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SCO Turns Focus Away From Legal Battles

President and CEO Darl McBride focused his speech at SCO Forum on the company's strategy for getting its Unix-based products back on the map.

Larry Greenemeier

August 2, 2004

3 Min Read

More than 400 of SCO Group faithful packed into an MGM Grand Hotel ballroom Monday to hear a very different message at SCO Forum than they did a year ago. Talk of intellectual-property litigation was toned down to allow time for the company to address its strategy for getting its Unix-based products back on the map.

"We will continue to defend Unix, and we will continue to see that it has a bright future," president and CEO Darl McBride told his audience of customers, software vendors, and channel partners.

Although he devoted a portion of his address to revisiting SCO's legal action against IBM and portraying his company as an underdog reeling from IBM's decision to pull out of Project Monterrey, a now-defunct joint project to create a 64-bit version of the Unix operating system to run on x86-based servers, McBride also talked up SCO's plans for a 32- and 64-bit-compatible version of Unix to run on servers powered by Intel and Advanced Micro Devices Inc. processors.

Although SCO's financials have taken a turn for the worse this year, company executives say Unix still offers users stability, scalability, and reliability not available with Linux, SCO's primary competition when selling for use on x86-based systems. A large piece of SCO's road map includes building both its UnixWare and new OpenServer Legend operating systems on the SVR5 Unix kernel, which means software vendors can write the same application to run in both environments. Legend is scheduled to debut during the first half of 2005.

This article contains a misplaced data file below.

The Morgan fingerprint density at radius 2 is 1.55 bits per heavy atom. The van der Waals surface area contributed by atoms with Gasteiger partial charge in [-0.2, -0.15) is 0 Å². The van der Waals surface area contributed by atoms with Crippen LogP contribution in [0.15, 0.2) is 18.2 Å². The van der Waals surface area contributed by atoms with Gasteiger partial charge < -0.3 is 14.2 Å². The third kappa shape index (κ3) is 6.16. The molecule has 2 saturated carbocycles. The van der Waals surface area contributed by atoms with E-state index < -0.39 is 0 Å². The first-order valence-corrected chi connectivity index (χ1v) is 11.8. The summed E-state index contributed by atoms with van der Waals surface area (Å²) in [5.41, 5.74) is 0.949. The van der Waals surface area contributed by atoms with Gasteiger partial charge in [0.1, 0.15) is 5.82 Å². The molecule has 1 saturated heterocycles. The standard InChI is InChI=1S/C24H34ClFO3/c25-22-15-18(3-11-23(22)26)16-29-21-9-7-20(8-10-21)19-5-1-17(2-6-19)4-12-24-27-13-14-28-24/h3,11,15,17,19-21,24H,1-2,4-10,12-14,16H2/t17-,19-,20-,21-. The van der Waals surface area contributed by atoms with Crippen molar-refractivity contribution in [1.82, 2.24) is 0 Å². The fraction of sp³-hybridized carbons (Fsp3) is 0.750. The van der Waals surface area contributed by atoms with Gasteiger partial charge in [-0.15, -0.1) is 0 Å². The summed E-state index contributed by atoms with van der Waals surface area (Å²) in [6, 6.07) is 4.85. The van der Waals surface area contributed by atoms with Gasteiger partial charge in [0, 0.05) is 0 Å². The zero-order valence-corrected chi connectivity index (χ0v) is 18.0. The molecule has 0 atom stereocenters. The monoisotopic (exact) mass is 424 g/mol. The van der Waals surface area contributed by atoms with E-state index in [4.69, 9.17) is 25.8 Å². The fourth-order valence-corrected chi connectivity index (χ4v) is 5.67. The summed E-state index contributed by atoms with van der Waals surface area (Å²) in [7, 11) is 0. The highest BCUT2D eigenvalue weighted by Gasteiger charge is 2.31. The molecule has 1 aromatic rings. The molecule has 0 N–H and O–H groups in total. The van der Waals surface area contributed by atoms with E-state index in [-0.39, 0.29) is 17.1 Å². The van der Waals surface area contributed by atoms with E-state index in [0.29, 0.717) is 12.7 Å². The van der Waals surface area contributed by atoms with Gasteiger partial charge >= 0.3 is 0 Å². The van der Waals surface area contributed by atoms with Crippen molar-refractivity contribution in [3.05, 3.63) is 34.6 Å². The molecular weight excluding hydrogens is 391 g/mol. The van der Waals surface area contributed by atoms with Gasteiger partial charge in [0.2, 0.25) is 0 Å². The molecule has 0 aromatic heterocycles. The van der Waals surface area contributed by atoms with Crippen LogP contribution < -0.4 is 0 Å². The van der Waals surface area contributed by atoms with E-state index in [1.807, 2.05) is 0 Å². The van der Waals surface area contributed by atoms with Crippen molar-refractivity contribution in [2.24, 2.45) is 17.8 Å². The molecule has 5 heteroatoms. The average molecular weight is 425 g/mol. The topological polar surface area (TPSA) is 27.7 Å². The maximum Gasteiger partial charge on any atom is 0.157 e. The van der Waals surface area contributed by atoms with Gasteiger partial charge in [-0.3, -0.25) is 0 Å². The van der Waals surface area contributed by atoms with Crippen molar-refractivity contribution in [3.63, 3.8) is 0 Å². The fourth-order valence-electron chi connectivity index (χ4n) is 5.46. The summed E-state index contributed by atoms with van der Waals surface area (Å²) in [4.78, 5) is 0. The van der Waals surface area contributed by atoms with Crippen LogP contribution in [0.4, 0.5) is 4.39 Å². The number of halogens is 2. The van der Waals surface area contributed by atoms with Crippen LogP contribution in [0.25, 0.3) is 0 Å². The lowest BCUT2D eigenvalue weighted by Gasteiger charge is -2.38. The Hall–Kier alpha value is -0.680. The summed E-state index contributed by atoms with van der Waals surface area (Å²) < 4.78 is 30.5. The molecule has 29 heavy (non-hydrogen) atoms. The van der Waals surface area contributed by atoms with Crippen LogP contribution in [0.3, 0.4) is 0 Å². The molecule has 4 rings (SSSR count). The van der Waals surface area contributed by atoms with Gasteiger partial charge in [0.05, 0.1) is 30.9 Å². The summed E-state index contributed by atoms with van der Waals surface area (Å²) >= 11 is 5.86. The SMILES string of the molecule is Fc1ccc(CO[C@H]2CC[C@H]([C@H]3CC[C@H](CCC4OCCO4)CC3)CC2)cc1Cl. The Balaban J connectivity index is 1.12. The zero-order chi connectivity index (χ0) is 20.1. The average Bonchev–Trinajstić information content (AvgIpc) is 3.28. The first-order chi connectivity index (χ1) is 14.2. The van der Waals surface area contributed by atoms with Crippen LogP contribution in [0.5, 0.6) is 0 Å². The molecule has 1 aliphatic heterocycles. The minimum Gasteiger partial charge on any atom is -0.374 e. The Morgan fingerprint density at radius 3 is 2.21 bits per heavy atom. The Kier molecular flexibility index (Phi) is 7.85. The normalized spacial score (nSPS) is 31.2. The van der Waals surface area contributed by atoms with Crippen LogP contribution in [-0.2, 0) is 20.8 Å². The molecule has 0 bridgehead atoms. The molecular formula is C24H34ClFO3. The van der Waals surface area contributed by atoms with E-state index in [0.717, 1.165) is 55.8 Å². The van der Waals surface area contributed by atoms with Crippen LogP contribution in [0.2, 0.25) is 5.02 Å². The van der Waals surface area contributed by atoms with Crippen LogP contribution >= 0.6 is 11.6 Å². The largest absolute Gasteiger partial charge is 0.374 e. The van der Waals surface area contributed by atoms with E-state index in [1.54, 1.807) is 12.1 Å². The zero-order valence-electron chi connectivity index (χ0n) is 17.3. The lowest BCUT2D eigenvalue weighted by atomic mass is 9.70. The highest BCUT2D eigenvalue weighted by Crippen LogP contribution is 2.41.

The next phase of SCO strategy is Project Diamond, which includes 64-bit-compatible versions of UnixWare and OpenServer written to the same SVR6 Unix kernel. Diamond is scheduled for the first half of 2006.

Unix continues to have some advantages over Linux, namely its stability, says Al Gillen, IDC's research director of system software. The cost disparity between Unix and Linux has become less of an issue over time as software makers are increasingly forced to write their products to run on "enterprise" versions of Linux that are not free. "The value proposition that enterprise versions of Linux are striving to have are the features that are already available in SCO Unix today," Gillen says.

One area in which SCO's road map has shown a marked improvement: the ability to certify the same applications on both its UnixWare and OpenServer operating systems. Prior to this capability, SCO's software-vendor market was split, cutting down on the number of applications available to SCO users. "It's always about the apps," Gillen says. "An operating system can't succeed without applications."

Despite the company's financial difficulties and the ire it has invoked in certain areas of the Linux community, SCO's Unix products continue to offer some features not available elsewhere. After 11 years as an OpenServer customer, CSK Auto Inc. is upgrading point-of-sale and parts-inventory systems at 1,125 stores to run on UnixWare and a SQL database. The overall migration will take three years and begins this week, when CSK implements at one of its retail stores a graphics-capable, thin-client terminal, IP-based cash register and Dell PowerEdge server running UnixWare.

CSK had for a few years been putting off an IT upgrade as it weathered a tough economy, but the company ultimately decided it couldn't wait any longer, says George Duckworth, CSK's director of store support. The company looked at Linux as a replacement for SCO Unix on its Intel-based server platform, but Linux doesn't support the 16-bit Xenix-based point-of-sale system upon which its cash registers run. Xenix is the predecessor to 32-bit Unix. "These registers will be with the company for at least three more years," he says.

Duckworth likes what he sees in the product road map SCO has laid out over the past several months. Is SCO's product push too little too late? Duckworth says he isn't sure. He does say, however, "if they'd started two years ago, they'd be better off."

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